Of course, you also have to be able to respond quickly once you find some potential threat in order to confirm its existence, then shut it down or contain it. That means having a robust threat response process and adequate resources (either in-house or outsourced) to perform further IT forensics, quickly identify the nature of the threat, and the best way to deal with it.

For many IT security professionals, this data-driven intelligence and response model is very different from the traditional approach, so don’t underestimate the cultural hurdles involved in its introduction. Ensure your IT team understands and buys into the reasons why change is necessary. Organizations that fail to do so will become ever more vulnerable to threats since those with out-of-date, ineffective security tools and policies will be easy pickings for attackers. Such organizations will also find it increasingly difficult to meet their regulatory and compliance requirements.


Just as physical viruses and bacteria evolve to find ways around our defenses, so too do the threats to our systems. Criminal hackers have access to vast botnets of compromised computers that they can corral at will to give them access to all the computing power they need to attack us. It won’t just be the good guys who employ machine learning, artificial intelligence, and big data analysis. The technology will inevitably be conscripted to try to break whatever defenses we put up. But in this neverending game of cat-and-mouse, one thing’s for certain – don’t be the one sitting still.

Bad Control Processes Are Worse Than None

Are Your Controls Being Circumvented By Staff?

icons_11.jpgEver noticed how tracks develop as many feet take a short cut? You may well have designed a beautiful meandering path, but if there’s a shorter way people will take it. Human nature likes quick wins or cheating the systems. After all, controls are meaningful only for those who fear authority. Yet fear of authority is inversely proportional to frustration.

So what do we mean by this? Well, as so many companies put arduous and convoluted controls in place they simply promote circumvention. The track metaphor is once again appropriate here, therefore it’s important to highlight the fact that companies are encouraging their own, well-behaved, well-intentioned staff to become subversive.
Bad people are famous for breaking rules. Ask yourself, do terrorists fill in Risk Assessment forms? Yet ordinary people break rules all the time, but on the grounds of convenience. Let me give you an example:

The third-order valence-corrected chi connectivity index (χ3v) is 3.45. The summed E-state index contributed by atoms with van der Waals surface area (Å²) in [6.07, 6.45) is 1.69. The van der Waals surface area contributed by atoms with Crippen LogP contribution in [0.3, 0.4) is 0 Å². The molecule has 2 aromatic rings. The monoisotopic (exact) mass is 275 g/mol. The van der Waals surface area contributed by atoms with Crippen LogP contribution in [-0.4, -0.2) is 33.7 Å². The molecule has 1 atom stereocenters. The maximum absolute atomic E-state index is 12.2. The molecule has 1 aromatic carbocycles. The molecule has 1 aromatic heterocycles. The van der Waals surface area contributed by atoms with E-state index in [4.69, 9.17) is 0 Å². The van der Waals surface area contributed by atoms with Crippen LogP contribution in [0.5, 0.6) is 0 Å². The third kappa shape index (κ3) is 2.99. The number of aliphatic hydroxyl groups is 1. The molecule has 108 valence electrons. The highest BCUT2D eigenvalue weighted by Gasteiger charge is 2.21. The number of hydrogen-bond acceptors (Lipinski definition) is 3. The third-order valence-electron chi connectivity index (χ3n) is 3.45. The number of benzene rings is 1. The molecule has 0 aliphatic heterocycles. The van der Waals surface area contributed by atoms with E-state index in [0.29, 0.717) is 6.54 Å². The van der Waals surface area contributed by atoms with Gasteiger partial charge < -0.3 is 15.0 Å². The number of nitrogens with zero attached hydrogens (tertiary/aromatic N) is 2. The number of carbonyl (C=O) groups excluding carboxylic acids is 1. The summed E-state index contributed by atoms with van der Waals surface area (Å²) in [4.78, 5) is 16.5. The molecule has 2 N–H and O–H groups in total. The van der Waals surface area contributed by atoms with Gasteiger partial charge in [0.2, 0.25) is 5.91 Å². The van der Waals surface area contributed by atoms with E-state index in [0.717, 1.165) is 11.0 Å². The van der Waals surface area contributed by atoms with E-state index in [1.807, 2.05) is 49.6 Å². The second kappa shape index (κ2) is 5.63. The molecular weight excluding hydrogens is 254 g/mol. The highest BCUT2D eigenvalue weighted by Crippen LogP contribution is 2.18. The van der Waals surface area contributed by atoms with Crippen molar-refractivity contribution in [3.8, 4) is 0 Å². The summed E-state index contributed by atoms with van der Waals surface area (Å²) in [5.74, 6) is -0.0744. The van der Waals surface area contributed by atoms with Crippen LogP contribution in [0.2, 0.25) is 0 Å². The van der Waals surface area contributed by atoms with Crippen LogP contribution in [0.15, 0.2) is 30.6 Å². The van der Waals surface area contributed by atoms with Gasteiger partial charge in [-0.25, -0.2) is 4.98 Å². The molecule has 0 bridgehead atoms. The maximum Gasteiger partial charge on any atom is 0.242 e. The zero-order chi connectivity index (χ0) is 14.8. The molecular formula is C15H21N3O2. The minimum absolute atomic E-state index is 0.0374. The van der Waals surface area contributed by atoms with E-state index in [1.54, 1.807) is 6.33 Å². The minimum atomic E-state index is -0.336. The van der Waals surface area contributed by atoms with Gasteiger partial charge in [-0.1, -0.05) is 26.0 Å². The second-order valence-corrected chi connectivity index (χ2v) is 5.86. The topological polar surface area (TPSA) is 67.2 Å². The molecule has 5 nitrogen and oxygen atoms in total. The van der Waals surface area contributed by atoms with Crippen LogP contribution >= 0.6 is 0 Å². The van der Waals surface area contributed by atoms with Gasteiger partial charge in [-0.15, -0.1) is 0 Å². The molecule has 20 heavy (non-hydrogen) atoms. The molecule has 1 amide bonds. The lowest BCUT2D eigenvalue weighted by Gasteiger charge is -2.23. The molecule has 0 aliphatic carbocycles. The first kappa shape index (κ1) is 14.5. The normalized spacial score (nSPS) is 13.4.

One bank moved to an ITIL change control process. Great, you might think, but not when the total process filled two A0 paper sizes when printed out. This process had the net effect of blocking all change controls that were not associated with a Priority 1 incident. Therefore nothing moved, officially that is. In reality, required changes were snuck in left, right and center whenever an incident occurred. It’s yet another track cut right across the grass. These rule breaks are not deliberate or callous acts, but just a little something to make life easier.

A security architect for the same bank created a completely segmented and secure network. It was very, very impressive.  In fact, it was so impressive that even the network administrators couldn’t manage the system due to its complexity. Therefore there was no automation and no support systems. What happened? The network staff installed unofficial access points and rogue endpoints were put into the networks to make life simpler.

In both cases, secret activity was carried out so people could just do their jobs. Changes were snuck in as if they were incidents. People did favors for each other on the basis of pre-existing trust relationships.  Sometimes there are legitimate reasons why you shouldn’t be afraid to break the rules, but that’s another story.

That’s why processes need to take note of existing behaviors and the propensity for ‘subversive’ intent. You can lecture all you like, but unless you assess the impact of your controls you may well be disappointed. For example, a nameless CEO lectured his IRMs, or information risk managers, regarding filling in risk on a system. The problem was the system was so awful that over 60% of the entries were incomplete, wrong or lost. So what would be the point of this exercise?

SWIFT, based near Brussels, claim to have an air-gapped network. In reality what they actually have a physical network and a router configuration to protect that segment. Why?

It’s simple: walking over to the other building every day with a box of tapes is ‘overhead’.

So, UAT or user acceptance testing is vital. Yes implement controls, but remember to test them. UAT is always required. Without it, you will waste money and the control won’t work because no one is going to bother using it.

Quality control is also essential: remember, people do not do what is considered ‘hard’.  By all means, make them do what is required, but do not make them do something that’s impossible.

Key learning: bad people will ignore your controls. The only people you mess up with inefficient controls are your good and faithful employees. You have been warned.